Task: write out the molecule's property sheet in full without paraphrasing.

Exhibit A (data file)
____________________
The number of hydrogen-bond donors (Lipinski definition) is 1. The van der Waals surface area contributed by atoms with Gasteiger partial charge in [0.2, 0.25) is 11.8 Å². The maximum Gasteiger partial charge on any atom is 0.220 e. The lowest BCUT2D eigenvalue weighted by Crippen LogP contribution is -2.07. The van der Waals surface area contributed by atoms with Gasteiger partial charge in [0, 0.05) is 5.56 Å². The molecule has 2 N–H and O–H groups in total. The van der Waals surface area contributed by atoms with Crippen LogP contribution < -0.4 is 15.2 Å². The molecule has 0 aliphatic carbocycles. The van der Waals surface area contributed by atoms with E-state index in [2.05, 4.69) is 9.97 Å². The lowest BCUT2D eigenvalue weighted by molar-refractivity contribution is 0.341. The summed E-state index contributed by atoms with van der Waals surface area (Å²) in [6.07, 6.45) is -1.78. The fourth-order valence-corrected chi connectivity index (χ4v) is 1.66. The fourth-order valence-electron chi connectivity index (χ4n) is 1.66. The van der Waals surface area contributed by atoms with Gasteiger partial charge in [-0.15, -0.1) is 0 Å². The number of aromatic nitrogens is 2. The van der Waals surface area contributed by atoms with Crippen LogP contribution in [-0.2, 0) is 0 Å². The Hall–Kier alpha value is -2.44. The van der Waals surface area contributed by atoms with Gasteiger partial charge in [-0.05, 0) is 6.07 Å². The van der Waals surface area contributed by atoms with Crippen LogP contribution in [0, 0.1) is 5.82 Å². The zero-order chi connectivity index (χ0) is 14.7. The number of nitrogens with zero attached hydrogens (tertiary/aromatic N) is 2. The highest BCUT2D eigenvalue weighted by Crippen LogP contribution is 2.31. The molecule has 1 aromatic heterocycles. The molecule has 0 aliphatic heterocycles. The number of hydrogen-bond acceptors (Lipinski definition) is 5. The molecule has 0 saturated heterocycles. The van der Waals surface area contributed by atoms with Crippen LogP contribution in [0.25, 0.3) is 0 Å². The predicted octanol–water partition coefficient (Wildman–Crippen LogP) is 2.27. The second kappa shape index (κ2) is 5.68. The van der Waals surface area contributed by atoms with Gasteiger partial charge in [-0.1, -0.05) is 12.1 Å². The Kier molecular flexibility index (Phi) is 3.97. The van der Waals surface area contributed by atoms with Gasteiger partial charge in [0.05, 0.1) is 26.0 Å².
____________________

The number of hydrogen-bond donors (Lipinski definition) is 1. The van der Waals surface area contributed by atoms with Gasteiger partial charge in [0.2, 0.25) is 11.8 Å². The maximum Gasteiger partial charge on any atom is 0.220 e. The lowest BCUT2D eigenvalue weighted by Crippen LogP contribution is -2.07. The van der Waals surface area contributed by atoms with Gasteiger partial charge in [0, 0.05) is 5.56 Å². The molecule has 2 N–H and O–H groups in total. The van der Waals surface area contributed by atoms with Crippen LogP contribution < -0.4 is 15.2 Å². The molecule has 0 aliphatic carbocycles. The van der Waals surface area contributed by atoms with E-state index in [2.05, 4.69) is 9.97 Å². The lowest BCUT2D eigenvalue weighted by molar-refractivity contribution is 0.341. The summed E-state index contributed by atoms with van der Waals surface area (Å²) in [6.07, 6.45) is -1.78. The fourth-order valence-corrected chi connectivity index (χ4v) is 1.66. The fourth-order valence-electron chi connectivity index (χ4n) is 1.66. The van der Waals surface area contributed by atoms with Gasteiger partial charge in [-0.15, -0.1) is 0 Å². The number of aromatic nitrogens is 2. The van der Waals surface area contributed by atoms with Crippen LogP contribution in [-0.2, 0) is 0 Å². The Hall–Kier alpha value is -2.44. The van der Waals surface area contributed by atoms with Gasteiger partial charge in [-0.05, 0) is 6.07 Å². The van der Waals surface area contributed by atoms with Crippen LogP contribution in [0, 0.1) is 5.82 Å². The zero-order chi connectivity index (χ0) is 14.7. The number of nitrogens with zero attached hydrogens (tertiary/aromatic N) is 2. The highest BCUT2D eigenvalue weighted by Crippen LogP contribution is 2.31. The molecule has 1 aromatic heterocycles. The molecule has 0 aliphatic heterocycles. The number of hydrogen-bond acceptors (Lipinski definition) is 5. The molecule has 0 saturated heterocycles. The van der Waals surface area contributed by atoms with Crippen LogP contribution in [0.25, 0.3) is 0 Å². The predicted octanol–water partition coefficient (Wildman–Crippen LogP) is 2.27. The second kappa shape index (κ2) is 5.68. The van der Waals surface area contributed by atoms with Gasteiger partial charge in [-0.1, -0.05) is 12.1 Å². The Kier molecular flexibility index (Phi) is 3.97. The van der Waals surface area contributed by atoms with Gasteiger partial charge in [0.05, 0.1) is 26.0 Å².